I’m catching up on news and have come across another recent article about East Africa’s oil and gas development. Avoiding the Resource Curse in East Africa’s Oil and Natural Gas Boom, draws attention to a fundamental problem with oil and gas development across Africa: minimal job creation and little or no increase in power (electricity).
Can any government really call oil a “blessing” if it doesn’t bring employment and power to the population?
The author, Jill Shankleman, is a senior scholar at the Wilson Center and former senior social and environmental specialist at the World Bank. “Up to now,” she writes, “oil companies and governments in developing countries have worked on a narrow model of economic benefit. Oil companies produce oil (and gas) for export. The government gets a hefty share of the profit in the form of taxes and product. To a greater or (often) lesser degree, efforts are then made to open up employment and supply chain opportunities locally.
“Where this model applies in West Africa, it is typical to find huge, state-of-the-art oil and gas export facilities sitting alongside communities where people live in houses without electricity. People like me who are involved in community consultations always hear the same thing when we speak with locals: ‘Where are the jobs? And why are we living in darkness next to this place which is stealing our oil?’”
Tom Rhodes, the Committee to Protect Journalists’ East Africa Consultant, has written an interesting story on the secrecy surrounding oil development in Uganda, Kenya and South Sudan. Rhodes writes that the inability of journalists to access information and report on contract deals and resource allocation greatly increases the risks for corruption and environmental degradation. Last year I wrote a post on Tullow Oil’s secret deals in Uganda, contrasting that situation to Tullow’s much more transparent operations in Ghana.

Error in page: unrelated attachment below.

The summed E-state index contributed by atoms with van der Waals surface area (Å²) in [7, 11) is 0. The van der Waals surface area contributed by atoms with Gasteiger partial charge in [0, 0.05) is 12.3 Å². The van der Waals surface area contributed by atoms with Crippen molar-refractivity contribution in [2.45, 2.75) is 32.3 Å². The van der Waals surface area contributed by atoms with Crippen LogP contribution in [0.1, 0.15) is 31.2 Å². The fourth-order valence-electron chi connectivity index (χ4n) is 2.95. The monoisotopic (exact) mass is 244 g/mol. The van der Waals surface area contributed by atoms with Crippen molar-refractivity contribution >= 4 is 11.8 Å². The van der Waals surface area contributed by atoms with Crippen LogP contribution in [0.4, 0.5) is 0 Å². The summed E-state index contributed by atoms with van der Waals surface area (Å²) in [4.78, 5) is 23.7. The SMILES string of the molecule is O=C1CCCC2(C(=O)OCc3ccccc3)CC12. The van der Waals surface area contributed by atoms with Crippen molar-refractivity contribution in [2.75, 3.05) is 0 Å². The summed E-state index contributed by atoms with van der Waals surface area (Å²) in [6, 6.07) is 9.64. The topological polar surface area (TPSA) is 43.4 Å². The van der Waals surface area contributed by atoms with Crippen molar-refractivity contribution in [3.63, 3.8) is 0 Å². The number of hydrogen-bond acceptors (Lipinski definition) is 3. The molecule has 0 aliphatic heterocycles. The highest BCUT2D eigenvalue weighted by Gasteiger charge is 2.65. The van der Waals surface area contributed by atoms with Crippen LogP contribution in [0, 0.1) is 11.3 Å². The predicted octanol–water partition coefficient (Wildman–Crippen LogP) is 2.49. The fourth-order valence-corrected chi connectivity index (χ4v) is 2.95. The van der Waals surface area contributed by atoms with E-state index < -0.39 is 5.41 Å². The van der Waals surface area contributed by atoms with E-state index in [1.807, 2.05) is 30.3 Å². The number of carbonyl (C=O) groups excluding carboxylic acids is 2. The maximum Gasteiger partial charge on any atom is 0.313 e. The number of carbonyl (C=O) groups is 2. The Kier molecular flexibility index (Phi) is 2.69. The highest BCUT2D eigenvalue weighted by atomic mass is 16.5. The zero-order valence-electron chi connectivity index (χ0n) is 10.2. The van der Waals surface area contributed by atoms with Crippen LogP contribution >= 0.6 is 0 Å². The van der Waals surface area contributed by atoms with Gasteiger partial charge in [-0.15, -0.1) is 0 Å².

After I published that story a Tullow Oil representative contacted me and explained that Tullow’s practices were dictated by local governments. Tullow can be transparent in Ghana because the government wants to be transparent. In Uganda, the official told me, the government does not want contract information published.
The dearth of oil jobs in Ghana is back in the news again.
“Youth angry over elusive jobs in oil industry,” was the title of an article published in the Ghanaian press on March 12th.
The article cites Ebow Haizel-Ferguson from Sigma-Base Technical Services, who urges the rapid development of “ancillary industries.” I interviewed Haizel-Ferguson for “Ghana: Will oil mean jobs?” a short video I produced for the Pulitzer Center .
Oil brings in huge amounts of money, of course, and along with that comes expectations of many, well-paid jobs. The problem is that the industry – at least as it exists in Ghana now – doesn’t generate much work.
Tullow Oil has recently completed a controversial $2.9 billion sale of parts of its Ugandan oil stakes. Tullow’s deal with Total (France) and CNOOC (China), which had been mired in disputes with the Ugandan government for more than a year, was finalized despite a parliamentary resolution to suspend all oil contracts until laws and institutions are in place to fight corruption.
Uganda’s oil reserves appear to be significant, and there are indications that the region could be another oil bonanza. But at the moment, fears of corruption are dampening the mood. According to a recent article from the Associated Press Uganda stands to earn some $2 billion per year for the next 35 years, but:
“All signs are that Uganda will be the latest nation to fall victim to the ‘oil curse’ — cheated of its financial benefits by a corrupt government and left with extensive environmental damage,” said Uganda’s Association of Professional Environmentalists.
Critics are already complaining that more than $300,000 paid in signature bonuses on oil contracts already have gone missing. Legislators have accused the prime minister and two Cabinet ministers of taking millions of dollars in bribes from Tullow — charges Tullow denies.
The controversy surrounding Tullow’s operations in Uganda doesn’t fit with the image of Tullow Oil in Ghana.
Oil reserves in Uganda, where Tullow Oil is also a major player, may be significantly larger than original estimates and that doesn’t make everyone happy. Here’s an interesting article from the Center for Global Development. The Center supports direct payments of oil rents to citizens; it’s what they call “Oil-to-Cash,” and I’ve included a link to one of their reports on the topic.